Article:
Free State Project Forum

Please login or register.

Login with username, password and session length
Pages: 1 [2]   Go Down

Author Topic: NH is a bit different  (Read 6445 times)

John Edward Mercier

  • *****
  • Offline Offline
  • Posts: 6534
  • Native
Re: NH is a bit different
« Reply #15 on: August 03, 2014, 11:56:12 am »

lildog was explaining that voters determine the rules. So it the pro-freedom group is a super-majority but never votes - it is ruled by the minority.

TJames pointed out that as false, unless the 90% believe in the religion of Statism.  Without that mystique to back them up, the 10% can't rule anything, because the 90% would just say, "screw you, we ain't doing what you say, and you can't make us because we outnumber you nine to one."
Most likely they would then bother to vote. Most believe in the religion of not being bothered - either to vote or worry about the guy next door going down for the reason that you opposed, but couldn't find the incentive to vote against.
Logged

JasonPSorens

  • Administrator
  • *****
  • Offline Offline
  • Posts: 5723
  • Neohantonum liberissimum erit.
    • My Homepage
Re: NH is a bit different
« Reply #16 on: August 03, 2014, 05:19:52 pm »

Yes - it's not the same as saying that no regulation is justified. But taking away people's freedom is a real cost.
It is all justified. People can justify anything.

Justification isn't the same as rationalization.
Actually, they are pretty close. It really seems to be a matter of majority.

We can stipulate definitions however we want, but the generally accepted meaning of "X is justified in doing Y" is "X has sufficiently good reason to do Y." Reasons are generally independent of opinions. In some cases, that a majority believes doing Y is justified is itself all the justification needed (a good enough reason to do Y), such as when the leader of a legislative body enforces an otherwise-arbitrary rule of order that exists because it has the support of the majority in the body, but more often, a majority's belief doesn't give reasons.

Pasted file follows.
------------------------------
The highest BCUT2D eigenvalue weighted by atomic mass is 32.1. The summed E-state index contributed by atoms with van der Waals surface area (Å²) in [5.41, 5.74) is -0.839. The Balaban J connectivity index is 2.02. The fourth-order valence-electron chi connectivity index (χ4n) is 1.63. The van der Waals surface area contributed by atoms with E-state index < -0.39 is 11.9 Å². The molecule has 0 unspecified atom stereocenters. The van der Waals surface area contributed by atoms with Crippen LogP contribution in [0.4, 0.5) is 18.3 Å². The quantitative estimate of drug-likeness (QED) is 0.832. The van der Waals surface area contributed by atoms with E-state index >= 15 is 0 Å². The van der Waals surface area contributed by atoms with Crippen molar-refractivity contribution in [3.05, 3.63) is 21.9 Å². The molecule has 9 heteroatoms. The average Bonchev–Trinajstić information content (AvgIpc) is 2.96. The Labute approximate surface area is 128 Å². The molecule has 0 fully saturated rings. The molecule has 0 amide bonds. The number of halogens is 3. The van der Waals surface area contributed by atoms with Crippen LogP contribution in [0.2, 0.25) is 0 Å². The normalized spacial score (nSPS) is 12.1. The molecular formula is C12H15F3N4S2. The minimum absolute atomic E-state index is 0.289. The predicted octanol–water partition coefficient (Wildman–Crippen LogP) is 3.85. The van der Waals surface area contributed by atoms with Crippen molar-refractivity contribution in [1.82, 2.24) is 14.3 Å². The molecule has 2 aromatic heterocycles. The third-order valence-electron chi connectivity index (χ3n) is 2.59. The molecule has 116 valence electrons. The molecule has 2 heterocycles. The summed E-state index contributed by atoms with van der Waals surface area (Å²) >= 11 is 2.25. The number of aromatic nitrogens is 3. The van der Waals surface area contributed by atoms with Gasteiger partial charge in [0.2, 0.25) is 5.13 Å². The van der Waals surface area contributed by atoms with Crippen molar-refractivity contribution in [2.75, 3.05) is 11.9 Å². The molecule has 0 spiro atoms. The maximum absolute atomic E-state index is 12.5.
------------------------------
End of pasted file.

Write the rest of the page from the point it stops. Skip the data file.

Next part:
Logged
"Educate your children, educate yourselves, in the love for the freedom of others, for only in this way will your own freedom not be a gratuitous gift from fate. You will be aware of its worth and will have the courage to defend it." --Joaquim Nabuco (1883), Abolitionism

lildog

  • ***
  • Offline Offline
  • Posts: 174
Re: NH is a bit different
« Reply #17 on: August 04, 2014, 08:33:19 am »

It doesn't matter if the majority believe in it or not, if the 10% control the power (military and police) they can enforce their rules regardless of whether the majority support them or not.

No, even if that 10% included all of the military and police, they could not possibly enforce their will upon the other 90%.  It might be a bloody conflict, but they'd lose.

Only if they can convince most of that 90% to comply without overt use of force, is it even vaguely possible to maintain control.  If not, they'd be overwhelmed and destroyed in short order.

The only reason it works, is because the overwhelming majority of the population worship the State as a god, and will not deny its power, because that's blasphemous.  If they actually looked, they'd see that "the State" is just a bunch of humans in silly costumes, and they'd realize that they are more powerful and don't have to comply with the edicts of those costumed fools.